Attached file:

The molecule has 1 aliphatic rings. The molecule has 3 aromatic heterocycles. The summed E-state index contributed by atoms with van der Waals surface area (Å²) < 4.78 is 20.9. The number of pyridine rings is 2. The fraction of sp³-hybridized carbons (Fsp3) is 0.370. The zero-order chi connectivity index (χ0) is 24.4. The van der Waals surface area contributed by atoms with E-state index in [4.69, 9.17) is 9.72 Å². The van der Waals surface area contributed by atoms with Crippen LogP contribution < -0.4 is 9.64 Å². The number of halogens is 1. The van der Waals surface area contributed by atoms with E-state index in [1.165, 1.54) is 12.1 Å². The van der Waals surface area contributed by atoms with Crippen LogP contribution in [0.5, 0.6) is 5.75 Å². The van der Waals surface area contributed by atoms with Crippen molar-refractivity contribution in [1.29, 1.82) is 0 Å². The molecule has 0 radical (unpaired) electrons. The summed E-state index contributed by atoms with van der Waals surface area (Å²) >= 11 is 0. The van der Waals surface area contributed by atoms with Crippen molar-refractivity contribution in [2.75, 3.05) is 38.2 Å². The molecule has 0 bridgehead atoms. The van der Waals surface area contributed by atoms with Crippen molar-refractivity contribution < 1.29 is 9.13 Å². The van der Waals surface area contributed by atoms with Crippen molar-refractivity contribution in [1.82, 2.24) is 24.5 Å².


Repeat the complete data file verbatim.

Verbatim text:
The molecule has 1 aliphatic rings. The molecule has 3 aromatic heterocycles. The summed E-state index contributed by atoms with van der Waals surface area (Å²) < 4.78 is 20.9. The number of pyridine rings is 2. The fraction of sp³-hybridized carbons (Fsp3) is 0.370. The zero-order chi connectivity index (χ0) is 24.4. The van der Waals surface area contributed by atoms with E-state index in [4.69, 9.17) is 9.72 Å². The van der Waals surface area contributed by atoms with Crippen LogP contribution < -0.4 is 9.64 Å². The number of halogens is 1. The van der Waals surface area contributed by atoms with E-state index in [1.165, 1.54) is 12.1 Å². The van der Waals surface area contributed by atoms with Crippen LogP contribution in [0.5, 0.6) is 5.75 Å². The van der Waals surface area contributed by atoms with Crippen molar-refractivity contribution in [1.29, 1.82) is 0 Å². The molecule has 0 radical (unpaired) electrons. The summed E-state index contributed by atoms with van der Waals surface area (Å²) >= 11 is 0. The van der Waals surface area contributed by atoms with Crippen molar-refractivity contribution in [2.75, 3.05) is 38.2 Å². The molecule has 0 bridgehead atoms. The van der Waals surface area contributed by atoms with Crippen molar-refractivity contribution < 1.29 is 9.13 Å². The van der Waals surface area contributed by atoms with Crippen molar-refractivity contribution in [1.82, 2.24) is 24.5 Å².